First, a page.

18 February. --I waited three hours in line at the 18th district city hall to get my time ticket. We were there, lined up in double file, around two thousand unfortunate souls dedicated to the appetite of the laboring masses. And this was just the first little batch. About half of the number looked to be elderly. There were pretty young women whose faces were languid with sadness and who seemed to sigh: "I don’t want to die yet". The "working girls" were numerous. The decree had touched them particularly hard by reducing their time alive to seven days a month. In front of me, one of them was complaining that she was condemned forever to her role as a lady of the evening. "In seven days," she complained, "men don’t have the time to form an attachment". I’m not so sure about that. In the waiting lines, I recognized, not without emotion, and, I must admit, with secret satisfaction, comrades from Montmartre, writers and artists: Céline, Gen Paul, Daragnès, Fauchois, Soupault, Tintin, d’Esparbès and others. Céline was in a dark mood. He said that it was just one more maneuver of the Jews, but I think that on this particular point, his bad mood led him astray. As a matter of fact, in the terms of the decree, it allows Jews, without distinction for age, sex, or activity, one-half day of existence per month. On the whole, the crowd was irritated and tumultuous. The many officers assigned to security duty treated us with great disdain, clearly considering us the scum of the earth. Again and again, as we grew tired of this long wait, they appeased our impatience with kicks in the ass. I devoured this humiliation with silent dignity, but I stared at a police sergeant while mentally roaring a cry of revolt. Now it is we who are the damned of the earth.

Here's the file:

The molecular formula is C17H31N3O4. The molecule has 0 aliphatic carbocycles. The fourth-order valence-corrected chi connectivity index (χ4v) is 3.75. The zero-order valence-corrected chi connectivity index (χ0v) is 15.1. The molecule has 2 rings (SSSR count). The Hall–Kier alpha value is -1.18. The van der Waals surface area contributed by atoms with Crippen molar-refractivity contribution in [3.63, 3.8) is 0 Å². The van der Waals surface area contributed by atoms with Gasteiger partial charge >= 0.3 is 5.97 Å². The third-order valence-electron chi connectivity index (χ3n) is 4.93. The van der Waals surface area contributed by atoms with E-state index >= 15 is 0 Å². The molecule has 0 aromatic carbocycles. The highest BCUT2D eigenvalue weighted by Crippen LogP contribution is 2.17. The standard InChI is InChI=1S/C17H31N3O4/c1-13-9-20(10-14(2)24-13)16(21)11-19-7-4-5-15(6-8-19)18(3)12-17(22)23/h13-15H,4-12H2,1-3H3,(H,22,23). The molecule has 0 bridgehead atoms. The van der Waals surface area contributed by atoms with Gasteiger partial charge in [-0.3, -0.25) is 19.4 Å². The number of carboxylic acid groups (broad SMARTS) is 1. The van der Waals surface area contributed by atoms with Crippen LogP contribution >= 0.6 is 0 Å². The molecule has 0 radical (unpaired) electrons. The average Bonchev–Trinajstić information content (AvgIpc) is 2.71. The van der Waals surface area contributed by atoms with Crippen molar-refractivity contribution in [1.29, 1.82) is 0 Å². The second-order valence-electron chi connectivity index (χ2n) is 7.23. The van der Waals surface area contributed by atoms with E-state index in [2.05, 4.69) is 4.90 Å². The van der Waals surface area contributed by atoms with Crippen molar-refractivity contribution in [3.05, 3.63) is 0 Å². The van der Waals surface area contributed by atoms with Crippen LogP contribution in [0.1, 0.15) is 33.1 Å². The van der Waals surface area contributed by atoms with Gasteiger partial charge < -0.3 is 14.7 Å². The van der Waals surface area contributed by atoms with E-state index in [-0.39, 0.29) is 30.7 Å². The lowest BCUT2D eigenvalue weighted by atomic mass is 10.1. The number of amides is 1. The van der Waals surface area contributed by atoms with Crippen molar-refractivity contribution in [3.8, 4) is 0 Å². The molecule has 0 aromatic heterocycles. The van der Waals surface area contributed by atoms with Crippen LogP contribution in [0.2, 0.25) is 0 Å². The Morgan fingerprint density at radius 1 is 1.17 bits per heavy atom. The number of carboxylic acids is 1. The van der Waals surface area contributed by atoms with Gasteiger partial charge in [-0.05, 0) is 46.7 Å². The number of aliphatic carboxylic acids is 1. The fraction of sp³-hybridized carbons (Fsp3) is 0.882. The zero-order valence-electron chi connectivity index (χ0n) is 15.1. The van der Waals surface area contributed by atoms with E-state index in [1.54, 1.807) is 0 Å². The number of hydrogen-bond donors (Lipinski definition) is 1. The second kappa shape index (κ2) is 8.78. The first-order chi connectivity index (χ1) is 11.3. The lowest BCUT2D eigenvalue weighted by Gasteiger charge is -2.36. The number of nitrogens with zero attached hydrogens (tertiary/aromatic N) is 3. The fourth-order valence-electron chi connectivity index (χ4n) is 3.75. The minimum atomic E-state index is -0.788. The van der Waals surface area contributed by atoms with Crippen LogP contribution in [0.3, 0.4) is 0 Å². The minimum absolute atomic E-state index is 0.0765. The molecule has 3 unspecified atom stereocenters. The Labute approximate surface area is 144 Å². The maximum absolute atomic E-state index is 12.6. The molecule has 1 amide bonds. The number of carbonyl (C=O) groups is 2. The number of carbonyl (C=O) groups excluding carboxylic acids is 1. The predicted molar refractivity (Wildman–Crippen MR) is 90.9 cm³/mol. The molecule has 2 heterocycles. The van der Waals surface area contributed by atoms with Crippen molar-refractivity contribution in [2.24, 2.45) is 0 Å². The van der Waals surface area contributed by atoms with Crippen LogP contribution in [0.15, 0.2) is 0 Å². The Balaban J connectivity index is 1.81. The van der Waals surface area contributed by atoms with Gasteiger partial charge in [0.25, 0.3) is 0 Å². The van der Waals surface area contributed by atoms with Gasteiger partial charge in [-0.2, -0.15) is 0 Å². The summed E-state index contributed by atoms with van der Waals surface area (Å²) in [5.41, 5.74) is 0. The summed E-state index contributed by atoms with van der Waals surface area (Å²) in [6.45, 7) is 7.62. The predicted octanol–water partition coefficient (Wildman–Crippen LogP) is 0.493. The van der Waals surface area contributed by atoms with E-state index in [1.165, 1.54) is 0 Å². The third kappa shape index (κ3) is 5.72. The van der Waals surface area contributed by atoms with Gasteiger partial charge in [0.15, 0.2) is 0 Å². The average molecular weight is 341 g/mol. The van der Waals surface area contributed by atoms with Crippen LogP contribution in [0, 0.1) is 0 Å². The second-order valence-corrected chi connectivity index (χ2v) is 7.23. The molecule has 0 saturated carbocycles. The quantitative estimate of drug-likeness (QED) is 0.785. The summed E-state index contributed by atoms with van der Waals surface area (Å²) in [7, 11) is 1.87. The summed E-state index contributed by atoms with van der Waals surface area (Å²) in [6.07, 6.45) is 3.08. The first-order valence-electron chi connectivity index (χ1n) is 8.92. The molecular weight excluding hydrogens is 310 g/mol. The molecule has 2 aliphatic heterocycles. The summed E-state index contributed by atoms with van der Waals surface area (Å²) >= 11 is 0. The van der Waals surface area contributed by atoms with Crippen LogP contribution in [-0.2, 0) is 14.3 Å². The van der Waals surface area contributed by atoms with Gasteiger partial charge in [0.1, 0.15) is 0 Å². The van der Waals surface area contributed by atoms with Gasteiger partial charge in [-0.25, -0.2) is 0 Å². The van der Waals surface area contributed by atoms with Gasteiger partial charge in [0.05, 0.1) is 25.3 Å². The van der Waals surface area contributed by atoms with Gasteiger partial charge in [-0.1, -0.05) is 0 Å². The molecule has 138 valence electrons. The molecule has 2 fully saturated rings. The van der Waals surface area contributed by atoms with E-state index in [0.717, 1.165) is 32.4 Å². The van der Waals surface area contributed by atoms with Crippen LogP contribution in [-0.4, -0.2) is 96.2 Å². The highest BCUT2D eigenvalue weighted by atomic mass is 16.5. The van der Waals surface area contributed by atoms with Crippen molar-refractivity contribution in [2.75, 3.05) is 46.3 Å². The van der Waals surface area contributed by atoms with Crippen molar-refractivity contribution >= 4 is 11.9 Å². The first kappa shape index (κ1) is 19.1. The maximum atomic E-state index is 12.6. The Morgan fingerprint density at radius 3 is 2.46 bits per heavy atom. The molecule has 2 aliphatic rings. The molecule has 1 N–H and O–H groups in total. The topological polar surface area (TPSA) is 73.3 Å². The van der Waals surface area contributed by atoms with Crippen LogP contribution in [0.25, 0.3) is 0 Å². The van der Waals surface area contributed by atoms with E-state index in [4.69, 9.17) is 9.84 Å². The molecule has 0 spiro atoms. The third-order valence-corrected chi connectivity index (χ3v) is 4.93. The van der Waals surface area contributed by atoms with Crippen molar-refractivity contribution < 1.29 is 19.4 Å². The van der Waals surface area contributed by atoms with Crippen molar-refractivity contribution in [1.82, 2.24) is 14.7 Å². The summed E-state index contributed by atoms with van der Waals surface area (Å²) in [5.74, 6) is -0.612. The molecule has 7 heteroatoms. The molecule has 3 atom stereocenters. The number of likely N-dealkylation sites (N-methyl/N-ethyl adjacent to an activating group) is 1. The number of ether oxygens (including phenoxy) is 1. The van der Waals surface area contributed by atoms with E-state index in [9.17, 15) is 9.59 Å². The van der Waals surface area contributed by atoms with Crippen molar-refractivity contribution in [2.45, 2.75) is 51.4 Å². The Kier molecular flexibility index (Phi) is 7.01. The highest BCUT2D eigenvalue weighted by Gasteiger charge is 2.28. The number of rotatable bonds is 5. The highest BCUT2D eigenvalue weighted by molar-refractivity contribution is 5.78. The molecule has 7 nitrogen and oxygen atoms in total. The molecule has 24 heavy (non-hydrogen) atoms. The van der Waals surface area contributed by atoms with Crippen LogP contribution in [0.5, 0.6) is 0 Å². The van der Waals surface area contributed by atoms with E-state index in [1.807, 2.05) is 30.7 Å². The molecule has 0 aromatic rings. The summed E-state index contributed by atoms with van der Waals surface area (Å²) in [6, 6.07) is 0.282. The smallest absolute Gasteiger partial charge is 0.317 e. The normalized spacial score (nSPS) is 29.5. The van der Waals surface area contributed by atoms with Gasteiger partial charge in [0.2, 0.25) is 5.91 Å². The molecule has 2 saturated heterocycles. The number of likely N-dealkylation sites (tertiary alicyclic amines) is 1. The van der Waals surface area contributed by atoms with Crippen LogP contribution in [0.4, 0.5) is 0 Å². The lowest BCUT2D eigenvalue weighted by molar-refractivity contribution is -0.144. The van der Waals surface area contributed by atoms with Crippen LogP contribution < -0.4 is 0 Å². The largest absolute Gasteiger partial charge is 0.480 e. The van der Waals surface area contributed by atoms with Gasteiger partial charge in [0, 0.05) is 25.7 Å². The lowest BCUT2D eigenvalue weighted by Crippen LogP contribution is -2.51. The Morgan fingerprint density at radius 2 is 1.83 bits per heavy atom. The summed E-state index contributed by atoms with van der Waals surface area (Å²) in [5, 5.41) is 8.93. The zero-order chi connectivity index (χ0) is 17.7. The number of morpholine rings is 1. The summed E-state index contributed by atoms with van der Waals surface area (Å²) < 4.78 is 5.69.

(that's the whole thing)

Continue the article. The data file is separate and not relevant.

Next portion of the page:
I was finally able to pick up my time ticket. The adjoining tickets, each worth twenty-four hours of existence, are a very tender shade of blue, periwinkle blue, such a soft blue that it brought tears to my eyes.
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|Copyright 1997 Karen Reshkin|